Dimension6 magazine takes you on a journey beyond the borders of the real. This first annual collection features all new stories from some of the best speculative fiction authors working in Australia today including Richard Harland, Dirk Strasser, Jason Nahrung, Alan Baxter, Robert Hood, Cat Sparks, Robert N Stephenson, Steve Cameron and Charlotte Nash.
 It's now available for Kindle pre-order at Amazon.

And for a ridiculously low price you get nine great stories by some great Australian authors.

Run, don't walk. Order now!

Wednesday, November 12, 2014

Someone Is Reading Me.

You write a story, you send it out into the world. It is published, and then you wait.

Usually there's nothing. Not a mention, not a ripple. Only silence.

Sometimes, if you're lucky, you see a review, a comment somewhere online. If you're very lucky, you receive an email or a message on Facebook from a reader.

And that makes for a very happy writer.

I feel very fortunate in that I've had both personal emails and published reviews. They've mostly been very positive, which is always wonderful to see, and they usually arrive at a time when I need a confidence boost. (Although for most writers I suspect that is 'always')

So I was delighted to see AntipodeanSF say the following about my story, The Last of the Butterflies, which Keith Stevenson at Coeur de Lion published in Dimension6.

Standout stories I've read in the past couple of months or so that have impressed themselves on me for one reason or another.
Short Story: The Last Of The Butterflies
by Steve Cameron

Post apocalyptic religious society study that hinges on undercurrents that threaten the survival of anyone that was bioengineered before the disaster. Bottom line? There's danger lurking in comfort, and the ideas of others. Go flying.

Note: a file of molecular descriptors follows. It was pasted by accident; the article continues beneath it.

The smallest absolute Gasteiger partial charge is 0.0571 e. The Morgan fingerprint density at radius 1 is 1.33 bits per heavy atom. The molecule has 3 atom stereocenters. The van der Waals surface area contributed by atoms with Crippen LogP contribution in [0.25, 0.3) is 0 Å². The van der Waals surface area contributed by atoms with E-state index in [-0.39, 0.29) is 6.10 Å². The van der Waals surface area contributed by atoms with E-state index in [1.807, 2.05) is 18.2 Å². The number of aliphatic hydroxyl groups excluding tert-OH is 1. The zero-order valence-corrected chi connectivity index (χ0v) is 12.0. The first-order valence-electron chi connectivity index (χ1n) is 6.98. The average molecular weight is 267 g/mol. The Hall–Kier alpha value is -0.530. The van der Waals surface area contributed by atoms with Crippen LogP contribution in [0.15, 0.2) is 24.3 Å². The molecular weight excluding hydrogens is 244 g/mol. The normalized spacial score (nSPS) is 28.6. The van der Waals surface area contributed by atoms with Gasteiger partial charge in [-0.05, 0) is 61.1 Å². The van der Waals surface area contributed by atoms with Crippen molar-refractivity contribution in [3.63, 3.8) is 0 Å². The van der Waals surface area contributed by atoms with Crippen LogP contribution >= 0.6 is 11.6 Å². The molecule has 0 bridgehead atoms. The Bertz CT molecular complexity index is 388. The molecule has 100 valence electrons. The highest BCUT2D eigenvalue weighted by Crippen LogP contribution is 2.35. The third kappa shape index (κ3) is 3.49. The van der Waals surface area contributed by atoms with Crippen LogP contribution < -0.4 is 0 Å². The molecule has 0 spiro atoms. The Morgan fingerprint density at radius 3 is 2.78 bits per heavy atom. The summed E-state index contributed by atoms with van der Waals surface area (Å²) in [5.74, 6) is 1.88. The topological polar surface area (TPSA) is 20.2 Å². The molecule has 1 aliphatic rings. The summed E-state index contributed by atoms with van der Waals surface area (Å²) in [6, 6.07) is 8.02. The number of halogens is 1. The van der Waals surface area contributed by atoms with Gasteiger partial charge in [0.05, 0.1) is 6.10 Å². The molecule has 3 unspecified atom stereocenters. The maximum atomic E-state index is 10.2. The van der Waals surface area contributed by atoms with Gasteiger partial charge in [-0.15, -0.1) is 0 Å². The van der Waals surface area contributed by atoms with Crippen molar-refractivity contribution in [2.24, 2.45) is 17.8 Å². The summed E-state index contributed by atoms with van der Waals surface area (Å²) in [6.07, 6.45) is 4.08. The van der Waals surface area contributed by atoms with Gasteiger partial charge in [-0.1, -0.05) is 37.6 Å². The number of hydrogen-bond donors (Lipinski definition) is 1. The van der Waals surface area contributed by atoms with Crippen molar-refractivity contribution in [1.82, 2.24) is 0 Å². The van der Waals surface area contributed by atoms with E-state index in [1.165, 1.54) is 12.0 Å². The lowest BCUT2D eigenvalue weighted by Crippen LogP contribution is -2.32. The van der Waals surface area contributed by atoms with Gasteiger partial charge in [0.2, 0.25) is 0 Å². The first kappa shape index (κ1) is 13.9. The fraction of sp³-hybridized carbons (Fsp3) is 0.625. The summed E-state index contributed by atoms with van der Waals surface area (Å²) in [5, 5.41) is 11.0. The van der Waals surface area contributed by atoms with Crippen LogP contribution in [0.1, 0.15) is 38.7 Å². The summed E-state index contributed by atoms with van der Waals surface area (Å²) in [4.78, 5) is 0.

In Dimension 6 Issue 3

Rob Hood's story, The Shark God Covenant, from the same issue was included, as were half a dozen other names I feel more than honoured to be listed alongside.

Thanks, AntipodeanSF and Ion Newcombe. It's great to be mentioned, and to know at least someone is reading and appreciating my work.

Sunday, November 9, 2014

Six Out.

It's been a long while since I've had this many out at once.

Yep, I currently have six stories out on submission, with one of those on hold, one of those still under consideration longer than others I know who submitted, and a couple more I have some confidence in.

Add to this another five stories congealing on my desk, waiting for a bit of distance and space before I have another look at them and send them out.

I also have at least three more publications in the next few months, and I'll be relieved when I'm given the green light to mention them. Plus a couple of stories underway.

However, it's been a while since I've received an acceptance email. Even just one would be great. Six would be better.

Editors, are you reading this? You know you want to buy my stories. Come on, do it!

Wednesday, November 5, 2014

Kicking Myself.

So that story I expected to be rejected was rejected. And the misread guideline was mentioned in the rejection.

And so I was really annoyed with myself.

I don't know whether my story would have been accepted had I got that one element right, but I'd like to think it would have. It would certainly have stood more chance than it did. But it's been given a quick once over and sent straight back out. I believe it's a good story and it will find a home.

I realised this week is the four year anniversary of my first publication. Now that was a feeling I'll never forget. It was a good sale, and it's a story of which I'm proud. Looking back, I can see how much I've progressed and how much I've achieved since then. Of course it's not as much as I would like to have achieved, but I plan to continue improving and selling stories.

Ahhh, hindsight. It's a wonderful thing, isn't it?